The American Academy of Pediatrics released guidance Monday warning schools that barring children with head lice from returning to class may be a violation of their civil rights.
According to the new recommendations, medical providers should “educate and reassure affected individuals and caregivers that head lice are neither a health hazard nor a sign of poor hygiene and are not responsible for the spread of any disease.”
- “Despite this knowledge, there is significant stigma resulting from head lice infestations in high-income countries, resulting in children and adolescents being ostracized from their schools, friends, and other social events,” the guidelines continued. “Head lice can be psychologically stressful to the affected individual.”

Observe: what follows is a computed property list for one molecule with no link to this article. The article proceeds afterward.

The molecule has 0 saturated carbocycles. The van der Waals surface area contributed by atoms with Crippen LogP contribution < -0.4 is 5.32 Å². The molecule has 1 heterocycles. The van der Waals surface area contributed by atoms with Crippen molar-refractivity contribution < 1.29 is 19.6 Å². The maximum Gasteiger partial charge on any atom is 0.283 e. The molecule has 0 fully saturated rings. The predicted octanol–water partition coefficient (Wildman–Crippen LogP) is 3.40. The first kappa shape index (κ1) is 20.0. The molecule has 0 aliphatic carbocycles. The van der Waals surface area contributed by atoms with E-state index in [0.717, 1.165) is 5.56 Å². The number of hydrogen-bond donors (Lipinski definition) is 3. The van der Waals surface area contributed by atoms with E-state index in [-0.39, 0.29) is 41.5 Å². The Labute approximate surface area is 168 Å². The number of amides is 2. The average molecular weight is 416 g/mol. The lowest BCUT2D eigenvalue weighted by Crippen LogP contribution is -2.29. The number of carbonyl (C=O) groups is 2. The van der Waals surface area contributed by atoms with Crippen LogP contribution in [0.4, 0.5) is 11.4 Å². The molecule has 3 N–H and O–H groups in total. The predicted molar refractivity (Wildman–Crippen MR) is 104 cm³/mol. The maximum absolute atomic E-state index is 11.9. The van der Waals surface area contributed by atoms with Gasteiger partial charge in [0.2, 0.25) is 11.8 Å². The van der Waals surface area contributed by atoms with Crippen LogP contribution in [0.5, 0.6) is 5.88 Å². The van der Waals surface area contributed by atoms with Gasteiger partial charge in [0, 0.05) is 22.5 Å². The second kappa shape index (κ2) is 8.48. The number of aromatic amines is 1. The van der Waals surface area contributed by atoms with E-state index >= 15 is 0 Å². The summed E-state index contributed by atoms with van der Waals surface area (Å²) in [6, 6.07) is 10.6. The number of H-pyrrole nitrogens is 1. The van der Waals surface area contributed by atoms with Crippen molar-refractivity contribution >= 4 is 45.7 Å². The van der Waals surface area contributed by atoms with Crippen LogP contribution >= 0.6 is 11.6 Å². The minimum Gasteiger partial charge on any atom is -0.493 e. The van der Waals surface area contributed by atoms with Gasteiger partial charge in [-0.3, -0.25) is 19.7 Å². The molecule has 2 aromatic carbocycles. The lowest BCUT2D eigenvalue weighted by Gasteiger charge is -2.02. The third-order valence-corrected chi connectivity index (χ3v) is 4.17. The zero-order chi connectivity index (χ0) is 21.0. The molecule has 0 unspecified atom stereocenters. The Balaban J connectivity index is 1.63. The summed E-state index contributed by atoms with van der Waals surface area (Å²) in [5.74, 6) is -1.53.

- “Medical providers should educate school communities that no-nit policies for return to school should be abandoned, because such policies would have negative consequences for children’s or adolescents’ academic progress, may violate their civil rights, and stigmatize head lice as a public health hazard.”
In recent years, public health authorities have been accused of prioritizing destigmatization over more tangible medical crises.
- Don Weiss, director of surveillance for the New York City health department’s Bureau of Communicable Disease, expressed frustration in June with the kid-glove messaging about the recent outbreak of the monkeypox virus.
- “This disease is entirely preventable had we the courage to send out prevention messages. We seem paralyzed by the fear of stigmatizing this disease while we totally ignore the epidemiology,” he wrote to colleagues in an email, which he also posted to his personal website.
- Meanwhile, the WHO is considering alternative names for the monkeypox that avoid the current moniker’s purportedly “racist” and “homophobic” connotations.